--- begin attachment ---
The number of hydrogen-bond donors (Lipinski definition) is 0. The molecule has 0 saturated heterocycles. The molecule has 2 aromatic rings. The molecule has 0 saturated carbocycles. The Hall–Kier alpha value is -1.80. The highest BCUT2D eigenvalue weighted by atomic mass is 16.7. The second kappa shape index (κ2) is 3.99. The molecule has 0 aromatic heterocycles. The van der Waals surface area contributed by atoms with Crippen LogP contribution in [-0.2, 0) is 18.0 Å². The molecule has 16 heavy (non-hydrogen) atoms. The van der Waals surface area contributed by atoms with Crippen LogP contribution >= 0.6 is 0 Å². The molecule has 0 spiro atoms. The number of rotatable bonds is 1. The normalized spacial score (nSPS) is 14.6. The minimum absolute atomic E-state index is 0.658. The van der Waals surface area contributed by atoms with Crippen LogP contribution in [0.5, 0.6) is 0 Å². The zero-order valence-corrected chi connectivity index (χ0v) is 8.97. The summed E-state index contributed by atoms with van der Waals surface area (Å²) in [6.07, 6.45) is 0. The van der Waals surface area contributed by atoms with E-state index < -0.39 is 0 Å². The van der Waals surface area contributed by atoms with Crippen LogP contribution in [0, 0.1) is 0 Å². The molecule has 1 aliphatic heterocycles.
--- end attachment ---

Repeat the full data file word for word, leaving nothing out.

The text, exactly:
The number of hydrogen-bond donors (Lipinski definition) is 0. The molecule has 0 saturated heterocycles. The molecule has 2 aromatic rings. The molecule has 0 saturated carbocycles. The Hall–Kier alpha value is -1.80. The highest BCUT2D eigenvalue weighted by atomic mass is 16.7. The second kappa shape index (κ2) is 3.99. The molecule has 0 aromatic heterocycles. The van der Waals surface area contributed by atoms with Crippen LogP contribution in [-0.2, 0) is 18.0 Å². The molecule has 16 heavy (non-hydrogen) atoms. The van der Waals surface area contributed by atoms with Crippen LogP contribution >= 0.6 is 0 Å². The molecule has 0 spiro atoms. The number of rotatable bonds is 1. The normalized spacial score (nSPS) is 14.6. The minimum absolute atomic E-state index is 0.658. The van der Waals surface area contributed by atoms with Crippen LogP contribution in [0.5, 0.6) is 0 Å². The zero-order valence-corrected chi connectivity index (χ0v) is 8.97. The summed E-state index contributed by atoms with van der Waals surface area (Å²) in [6.07, 6.45) is 0. The van der Waals surface area contributed by atoms with E-state index < -0.39 is 0 Å². The van der Waals surface area contributed by atoms with Crippen LogP contribution in [0, 0.1) is 0 Å². The molecule has 1 aliphatic heterocycles.